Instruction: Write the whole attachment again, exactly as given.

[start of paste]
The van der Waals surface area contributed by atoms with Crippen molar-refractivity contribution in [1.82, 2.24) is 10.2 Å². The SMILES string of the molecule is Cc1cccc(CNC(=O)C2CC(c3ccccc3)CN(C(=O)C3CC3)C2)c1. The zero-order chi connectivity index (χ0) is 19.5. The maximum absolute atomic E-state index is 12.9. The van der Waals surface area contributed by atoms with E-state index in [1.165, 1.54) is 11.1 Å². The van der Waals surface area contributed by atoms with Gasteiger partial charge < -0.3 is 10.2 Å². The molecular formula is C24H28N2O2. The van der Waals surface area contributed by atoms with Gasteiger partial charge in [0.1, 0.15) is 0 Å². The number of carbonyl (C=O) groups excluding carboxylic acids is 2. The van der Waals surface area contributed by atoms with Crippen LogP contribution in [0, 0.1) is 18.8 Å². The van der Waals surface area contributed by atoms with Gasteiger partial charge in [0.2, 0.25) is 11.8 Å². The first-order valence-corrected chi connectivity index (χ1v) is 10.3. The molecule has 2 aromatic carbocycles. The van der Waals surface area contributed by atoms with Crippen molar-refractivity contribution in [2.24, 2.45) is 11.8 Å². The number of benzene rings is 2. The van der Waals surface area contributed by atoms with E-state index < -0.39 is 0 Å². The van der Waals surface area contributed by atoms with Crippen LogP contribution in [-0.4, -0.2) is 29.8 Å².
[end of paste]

The van der Waals surface area contributed by atoms with Crippen molar-refractivity contribution in [1.82, 2.24) is 10.2 Å². The SMILES string of the molecule is Cc1cccc(CNC(=O)C2CC(c3ccccc3)CN(C(=O)C3CC3)C2)c1. The zero-order chi connectivity index (χ0) is 19.5. The maximum absolute atomic E-state index is 12.9. The van der Waals surface area contributed by atoms with E-state index in [1.165, 1.54) is 11.1 Å². The van der Waals surface area contributed by atoms with Gasteiger partial charge < -0.3 is 10.2 Å². The molecular formula is C24H28N2O2. The van der Waals surface area contributed by atoms with Gasteiger partial charge in [0.1, 0.15) is 0 Å². The number of carbonyl (C=O) groups excluding carboxylic acids is 2. The van der Waals surface area contributed by atoms with Crippen LogP contribution in [0, 0.1) is 18.8 Å². The van der Waals surface area contributed by atoms with Gasteiger partial charge in [0.2, 0.25) is 11.8 Å². The first-order valence-corrected chi connectivity index (χ1v) is 10.3. The molecule has 2 aromatic carbocycles. The van der Waals surface area contributed by atoms with Crippen molar-refractivity contribution in [2.24, 2.45) is 11.8 Å². The number of benzene rings is 2. The van der Waals surface area contributed by atoms with E-state index < -0.39 is 0 Å². The van der Waals surface area contributed by atoms with Crippen LogP contribution in [-0.4, -0.2) is 29.8 Å².